Most Quayside watchers find it difficult to accept that covid was the true cause of the project’s demise. Sidewalk Labs never truly created a vivid image of the place it wished to create.
There is little doubt that the new Waterfront Toronto project has learned from the past. Illustrations of the new Quayside plans—dubbed Quayside 2.0—released earlier this year show trees and other vegetation growing out of every balcony and protrusion, with no autonomous vehicles or drones to be found. The project’s highly accomplished design team, which includes the renowned Ghanaian-British architect David Adjaye, the Mohawk architect Matthew Hickey from the Six Nations First Nation, and the Danish firm Henning Larsen, describes this new area of Canada’s largest city as a bucolic retreat rather than a technological utopia.
Quayside 2.0 actively supports the idea that an urban neighborhood can combine elements of the natural and man-made world. The models are so densely packed with trees that they imply that foliage is a new type of architectural ornament. The proposal audaciously claims that we now want our cities to be green, both symbolically and literally. Adjaye, who is most renowned for designing the Smithsonian Museum of African American History, mentions the “importance of human life, plant life, and the natural world” in the project’s promotional video. The focus has shifted back toward Howard’s garden city, as Quayside 2022 is a blatant rejection of both the 2017 proposal and the idea of smart cities in general.
This retreat to nature in some ways reflects the times we live in, as society has transitioned from one of techno-optimism (think: Steve Jobs unveiling the iPhone) to one of skepticism, scarred by data collection scandals, misinformation, online abuse, and outright techno-fraud. Over the past two decades, the tech sector has undoubtedly increased productivity, but has it also improved life? Sidewalk was never able to answer that.
According to Jennifer Keesmaat, a former chief planner for Toronto who gave advice to the Ministry of Infrastructure on how to make this next iteration successful, “To me it’s a wonderful ending because we didn’t end up with a big mistake.” She is excited about the area’s revised plan: “If you look at what we’re doing now on that site, it’s classic city building with a 21st-century twist, which means it’s a carbon-neutral community. It’s a totally electrified community. It’s a community that prioritizes affordable housing, because we have an affordable-housing crisis in our city. It’s a community that has a strong emphasis on green space and urban agriculture and urban farming. Are those things that are derived from Sidewalk’s proposal? Not really.”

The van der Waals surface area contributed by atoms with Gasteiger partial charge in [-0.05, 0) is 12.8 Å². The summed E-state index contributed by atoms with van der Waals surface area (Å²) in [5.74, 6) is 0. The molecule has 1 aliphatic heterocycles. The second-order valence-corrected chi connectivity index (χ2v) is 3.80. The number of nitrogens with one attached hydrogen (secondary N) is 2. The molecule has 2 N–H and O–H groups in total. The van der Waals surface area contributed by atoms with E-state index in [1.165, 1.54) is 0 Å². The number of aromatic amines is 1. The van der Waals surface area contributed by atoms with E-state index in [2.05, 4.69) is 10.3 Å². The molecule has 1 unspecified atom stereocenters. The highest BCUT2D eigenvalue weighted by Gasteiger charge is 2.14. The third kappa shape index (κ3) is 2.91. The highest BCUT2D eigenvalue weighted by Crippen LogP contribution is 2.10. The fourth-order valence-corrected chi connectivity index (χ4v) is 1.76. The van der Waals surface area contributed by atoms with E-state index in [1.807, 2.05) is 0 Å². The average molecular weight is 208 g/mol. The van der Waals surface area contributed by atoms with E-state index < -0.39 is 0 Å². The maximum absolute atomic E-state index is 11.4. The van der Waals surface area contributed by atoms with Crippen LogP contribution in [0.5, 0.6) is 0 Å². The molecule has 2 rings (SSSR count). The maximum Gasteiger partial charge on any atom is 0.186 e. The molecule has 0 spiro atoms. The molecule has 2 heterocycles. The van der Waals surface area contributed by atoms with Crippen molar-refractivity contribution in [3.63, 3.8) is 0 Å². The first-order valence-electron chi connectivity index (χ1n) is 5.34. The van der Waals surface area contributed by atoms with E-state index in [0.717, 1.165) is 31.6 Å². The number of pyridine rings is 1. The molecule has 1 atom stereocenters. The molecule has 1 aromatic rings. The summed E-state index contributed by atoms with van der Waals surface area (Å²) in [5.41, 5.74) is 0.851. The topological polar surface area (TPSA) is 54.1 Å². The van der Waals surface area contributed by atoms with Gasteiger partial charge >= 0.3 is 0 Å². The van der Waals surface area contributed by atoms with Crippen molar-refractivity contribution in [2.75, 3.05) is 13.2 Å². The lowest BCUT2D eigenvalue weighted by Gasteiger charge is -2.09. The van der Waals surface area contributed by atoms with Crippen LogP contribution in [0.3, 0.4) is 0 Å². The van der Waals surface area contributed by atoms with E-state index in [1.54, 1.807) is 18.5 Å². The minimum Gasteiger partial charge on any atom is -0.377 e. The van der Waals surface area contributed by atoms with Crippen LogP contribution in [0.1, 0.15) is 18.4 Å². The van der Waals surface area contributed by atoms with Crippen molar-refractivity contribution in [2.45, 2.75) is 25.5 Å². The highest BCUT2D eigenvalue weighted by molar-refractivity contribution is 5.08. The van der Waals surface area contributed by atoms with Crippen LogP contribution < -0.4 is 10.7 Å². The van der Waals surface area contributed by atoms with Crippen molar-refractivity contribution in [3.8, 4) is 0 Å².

In fact, the new plan’s philosophical shift, with its focus on wind, rain, birds, and bees rather than data and more data, appears to be a practical response to the demands of the present and the immediate future. The question is if this new urban utopia actually offers a plan to slow down global warming, or if it is simply “green” in the same sense that a smart city is “smart.” How many backyard farms and pocket forests will it take to keep the planet cool?
Whatever its practical implications, Quayside’s new design appears to be a more livable place. The project promises to make daily living more enjoyable, which is something that the proponents of the smart city neglected. “What is the vision that inspires people to want to live here, to work here, to raise their families and children and grandchildren here? asks MaRS Discovery District CEO and tech entrepreneur Yung Wu. ” What is it that inspires that?”
“It’s not a smart city,” he concludes. “It’s a city that’s smart.”